From what has just been said it will be apparent that characters, in a sense, are to Asimov of diminished importance. From the point of view of Seldon’s plan they do not exist. If one person did not take the actions that are taken—so the theory goes—another person would, impelled by the forces of psychohistory. The question of which person does what is then barely relevant. Perhaps the best illustration of this tendency comes from the character of Bel Riose, the Imperial general in the first story of Foundation and Empire. Riose, Asimov tells the reader, is a man of unusual ability, not only militarily but also personally. His soldiers love him. He wins over determined political opponents. He even persuades the Imperial favorite sent to spy on him to abandon the Emperor and help to achieve Riose’s ambitions instead. Yet his loyalty impresses the Emperor enough to send him vital reinforcements. How can such a paragon be defeated? The answer is given in only a few pages of austere historical analysis, whose burden is that a weak Imperial general could obviously never threaten the Foundation, nor a strong general in the time of a weak Emperor (for such a general would turn his energies against the Emperor instead). It is only the combination of a strong general and a strong Emperor that is to be feared, as indeed has been the case with Bel Riose and Cleon II. Yet in that case the answer is again inevitable: A strong Emperor cannot tolerate a strong general, no matter how loyal. However successful Riose was, he was bound to be recalled, disgraced, and executed. All Riose’s charm and skill cannot evade this; as for the intense and fast-moving plot by which agents of the Foundation attempt to deliver (false) evidence of Riose’s treachery to the Imperial capital, it is revealed to be pointless at the end. The treachery was assumed even without evidence. Events took place regardless of human volition, and in defiance of individual character. Is characterization, then, nonexistent in Asimov’s work?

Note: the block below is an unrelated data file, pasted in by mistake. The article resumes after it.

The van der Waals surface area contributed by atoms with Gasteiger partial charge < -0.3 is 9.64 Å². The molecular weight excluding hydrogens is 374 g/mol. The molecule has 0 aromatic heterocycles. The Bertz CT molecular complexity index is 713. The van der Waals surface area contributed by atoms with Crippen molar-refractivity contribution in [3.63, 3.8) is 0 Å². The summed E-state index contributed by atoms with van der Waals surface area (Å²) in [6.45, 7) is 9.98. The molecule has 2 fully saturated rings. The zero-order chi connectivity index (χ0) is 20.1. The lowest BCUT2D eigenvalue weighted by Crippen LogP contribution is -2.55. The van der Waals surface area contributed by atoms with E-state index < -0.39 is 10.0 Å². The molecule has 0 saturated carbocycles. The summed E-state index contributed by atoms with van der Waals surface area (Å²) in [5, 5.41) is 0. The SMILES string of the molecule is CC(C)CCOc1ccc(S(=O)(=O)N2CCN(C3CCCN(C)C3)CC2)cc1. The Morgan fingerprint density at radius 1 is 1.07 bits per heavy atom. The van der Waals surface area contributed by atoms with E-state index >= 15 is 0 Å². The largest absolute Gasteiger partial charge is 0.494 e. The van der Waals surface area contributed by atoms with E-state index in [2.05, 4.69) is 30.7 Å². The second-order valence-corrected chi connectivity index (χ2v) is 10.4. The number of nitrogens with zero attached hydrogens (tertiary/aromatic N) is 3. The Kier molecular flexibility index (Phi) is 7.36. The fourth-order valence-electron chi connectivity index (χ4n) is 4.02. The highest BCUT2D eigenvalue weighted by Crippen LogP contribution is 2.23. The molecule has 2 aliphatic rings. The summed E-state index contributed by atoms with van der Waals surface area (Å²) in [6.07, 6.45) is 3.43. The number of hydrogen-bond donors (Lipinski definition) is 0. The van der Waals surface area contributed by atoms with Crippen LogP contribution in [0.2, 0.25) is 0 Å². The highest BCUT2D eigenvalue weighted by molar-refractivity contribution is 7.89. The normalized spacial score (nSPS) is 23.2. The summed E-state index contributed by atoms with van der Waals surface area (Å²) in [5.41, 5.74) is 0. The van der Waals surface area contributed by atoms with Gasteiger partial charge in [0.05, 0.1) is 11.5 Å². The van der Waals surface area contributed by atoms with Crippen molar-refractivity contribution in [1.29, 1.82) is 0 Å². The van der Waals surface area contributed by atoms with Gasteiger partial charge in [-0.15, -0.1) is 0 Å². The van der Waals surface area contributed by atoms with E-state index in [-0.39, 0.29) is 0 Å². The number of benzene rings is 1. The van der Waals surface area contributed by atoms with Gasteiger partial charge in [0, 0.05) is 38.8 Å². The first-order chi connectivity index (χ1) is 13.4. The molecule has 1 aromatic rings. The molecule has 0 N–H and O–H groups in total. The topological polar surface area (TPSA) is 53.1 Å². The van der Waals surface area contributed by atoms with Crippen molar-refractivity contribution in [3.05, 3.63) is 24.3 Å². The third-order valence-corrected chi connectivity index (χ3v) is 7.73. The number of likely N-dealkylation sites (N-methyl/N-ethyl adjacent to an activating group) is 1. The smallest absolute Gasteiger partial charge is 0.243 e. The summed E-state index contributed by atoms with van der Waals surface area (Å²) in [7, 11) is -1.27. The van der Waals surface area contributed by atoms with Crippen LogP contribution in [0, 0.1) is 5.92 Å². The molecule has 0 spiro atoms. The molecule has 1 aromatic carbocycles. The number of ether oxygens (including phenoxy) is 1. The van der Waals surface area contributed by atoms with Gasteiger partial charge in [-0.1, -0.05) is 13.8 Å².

There are two answers to this, one theoretical and one practical. The theoretical answer is exemplified by the character immediately succeeding Bel Riose (in some ways an opposite to him) in Foundation and Empire: the strange figure known as “the Mule.” He does...
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